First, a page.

How to Belong When You Don’t Belong Anywhere

By Rachel Britton

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Someone once described me as “a woman without a home.” I wasn’t homeless and living on the street. Instead, having left my home country to move to the States, I didn’t feel like I truly belonged in my new community nor the community I had left behind. 

Even if you haven’t relocated or transitioned from one country to another, you can still have this experience. A cross-country move to New York City can make you feel like you’ve landed in a foreign country. 

A single move is not the only phenomenon to make us feel like we don’t fit in. You could be what’s known as a Third Culture Kid, even when you’re an adult. The term refers to being born and raised in one culture, say America, yet your parents are from another culture in which you have never lived, but whose norms and values have been instilled in you from birth. 

Third Culture refers to a mixed identity — one culture mixed with a second culture to make the third. A mixed identity can make life interesting, but also confusing. You can always feel like you’re an outsider wherever you are.

Whether you’re Third Culture or you just transitioned to a new location, how do we live with this feeling that we don’t truly belong anywhere? How do we get a sense of having a rightful place? 

UNDERSTANDING YOU ARE NOT ALONE

In New York City we can find comfort knowing that many other people share in our experience. NYC is full of people who have not lived or been brought up in a single place. You only have to listen to the accents of the people you’re passing on the street, work with, or hear when you climb in a cab. Most people around here are from somewhere else.

We also need to know that the lack of a traditional community is not a modern phenomenon. It’s as old as the Torah. And from there we can draw wisdom, particularly from a person whose life was not too dissimilar from our own.

Moses, the revered, ancient figure of Judaism and Christianity, was, in my view, a Third Culture Kid. Raised as an Egyptian, he had a Hebrew heritage, no doubt impressed on him from birth. At one low point in his life, both sets of people rejected him. He fled to live in another country where he married and had children. I’m not sure what that makes his children — Fourth Culture? Or maybe just messed up! Moses said about himself, “I have become a foreigner living in a foreign land.” How’s that for a lack of identity? He belonged nowhere.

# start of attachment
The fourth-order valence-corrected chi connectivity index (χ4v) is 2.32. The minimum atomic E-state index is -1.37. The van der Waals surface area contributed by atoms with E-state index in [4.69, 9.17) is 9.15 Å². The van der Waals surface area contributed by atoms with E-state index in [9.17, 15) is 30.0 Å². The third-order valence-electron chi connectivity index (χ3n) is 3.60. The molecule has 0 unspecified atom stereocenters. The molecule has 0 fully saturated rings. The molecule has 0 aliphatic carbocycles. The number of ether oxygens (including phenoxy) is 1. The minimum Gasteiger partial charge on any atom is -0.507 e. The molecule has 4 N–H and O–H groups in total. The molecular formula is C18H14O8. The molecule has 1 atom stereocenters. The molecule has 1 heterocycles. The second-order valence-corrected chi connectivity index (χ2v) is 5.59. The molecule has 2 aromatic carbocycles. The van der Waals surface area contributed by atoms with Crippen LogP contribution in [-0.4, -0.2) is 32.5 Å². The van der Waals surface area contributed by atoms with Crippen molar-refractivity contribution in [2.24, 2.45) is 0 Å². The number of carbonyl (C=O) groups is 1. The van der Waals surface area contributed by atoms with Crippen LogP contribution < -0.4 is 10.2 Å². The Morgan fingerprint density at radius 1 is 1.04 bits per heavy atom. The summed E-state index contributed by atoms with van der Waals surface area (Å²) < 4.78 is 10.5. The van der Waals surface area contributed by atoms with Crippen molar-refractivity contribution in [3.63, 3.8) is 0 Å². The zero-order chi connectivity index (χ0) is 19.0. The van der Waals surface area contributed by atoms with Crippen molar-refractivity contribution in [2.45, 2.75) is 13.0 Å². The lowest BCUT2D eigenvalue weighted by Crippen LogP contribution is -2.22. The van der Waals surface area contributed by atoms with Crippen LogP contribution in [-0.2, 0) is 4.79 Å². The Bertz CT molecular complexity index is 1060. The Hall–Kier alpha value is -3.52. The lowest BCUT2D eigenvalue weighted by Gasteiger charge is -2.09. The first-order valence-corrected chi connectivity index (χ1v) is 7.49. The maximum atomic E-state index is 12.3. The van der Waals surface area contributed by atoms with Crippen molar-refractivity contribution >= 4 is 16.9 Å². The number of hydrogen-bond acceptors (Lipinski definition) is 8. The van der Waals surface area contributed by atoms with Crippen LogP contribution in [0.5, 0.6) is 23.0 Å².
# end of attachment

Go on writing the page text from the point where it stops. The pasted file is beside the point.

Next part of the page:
So, what wisdom can we draw from this man? 

Belonging is not tied to a physical location but is linked to being spiritually rooted. 

When we get our sense of belonging from our spiritual identity and not the culture around us or instilled in us, it helps us navigate the confusing nature of where we belong and the temporary nature of our physical home. It gives us a rootedness in the long-term, whatever the short-term nature of where we live in the world. 

We can have a sense of belonging even in the city where we feel like we don’t belong.

Belonging is tied to a bigger purpose and destiny.

Moses may have felt like a foreigner, but an encounter with God gave him a new identity and purpose. And then Moses found hope in living out the goals God had for him. That objective was to lead the Hebrew people from slavery in Egypt to the security of their own home country. Ironically, Moses never got to set foot in that country. Instead, he set his heart on the honor he received spiritually.

It might sound like a cop-out or denial to live for what’s outside this physical life, giving us a reason not to make an effort to assimilate where we live. But an encounter with God, as weird as that might sound, can change the way we think about where we belong. I know that from personal experience. 

When we know who we are spiritually and are settled in that identity, we can navigate all kinds of “foreign” terrain without losing our way.

Fast forward a few thousand years. The same God Moses had an encounter with invites us to belong to him. Faith in God and Jesus gives us a home country and declares we’re no longer strangers.